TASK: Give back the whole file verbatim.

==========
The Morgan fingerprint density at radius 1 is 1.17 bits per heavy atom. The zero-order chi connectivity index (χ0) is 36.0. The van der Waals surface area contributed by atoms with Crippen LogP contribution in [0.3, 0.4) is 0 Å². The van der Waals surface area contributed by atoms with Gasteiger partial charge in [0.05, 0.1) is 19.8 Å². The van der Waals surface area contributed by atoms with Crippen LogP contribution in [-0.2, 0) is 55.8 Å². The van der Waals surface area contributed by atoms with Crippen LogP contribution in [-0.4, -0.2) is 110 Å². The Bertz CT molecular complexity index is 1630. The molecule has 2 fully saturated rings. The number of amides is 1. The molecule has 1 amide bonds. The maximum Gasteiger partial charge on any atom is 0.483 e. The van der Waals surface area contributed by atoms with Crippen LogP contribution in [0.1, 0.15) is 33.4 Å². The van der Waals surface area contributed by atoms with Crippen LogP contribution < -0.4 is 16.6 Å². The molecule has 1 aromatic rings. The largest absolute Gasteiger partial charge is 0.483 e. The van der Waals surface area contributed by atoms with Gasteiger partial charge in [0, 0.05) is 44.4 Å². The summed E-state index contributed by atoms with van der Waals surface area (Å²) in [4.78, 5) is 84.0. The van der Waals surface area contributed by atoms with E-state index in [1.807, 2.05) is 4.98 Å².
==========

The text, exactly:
The Morgan fingerprint density at radius 1 is 1.17 bits per heavy atom. The zero-order chi connectivity index (χ0) is 36.0. The van der Waals surface area contributed by atoms with Crippen LogP contribution in [0.3, 0.4) is 0 Å². The van der Waals surface area contributed by atoms with Gasteiger partial charge in [0.05, 0.1) is 19.8 Å². The van der Waals surface area contributed by atoms with Crippen LogP contribution in [-0.2, 0) is 55.8 Å². The van der Waals surface area contributed by atoms with Crippen LogP contribution in [-0.4, -0.2) is 110 Å². The Bertz CT molecular complexity index is 1630. The molecule has 2 fully saturated rings. The number of amides is 1. The molecule has 1 amide bonds. The maximum Gasteiger partial charge on any atom is 0.483 e. The van der Waals surface area contributed by atoms with Crippen LogP contribution in [0.1, 0.15) is 33.4 Å². The van der Waals surface area contributed by atoms with Crippen LogP contribution < -0.4 is 16.6 Å². The molecule has 1 aromatic rings. The largest absolute Gasteiger partial charge is 0.483 e. The van der Waals surface area contributed by atoms with Gasteiger partial charge in [0, 0.05) is 44.4 Å². The summed E-state index contributed by atoms with van der Waals surface area (Å²) in [4.78, 5) is 84.0. The van der Waals surface area contributed by atoms with E-state index in [1.807, 2.05) is 4.98 Å².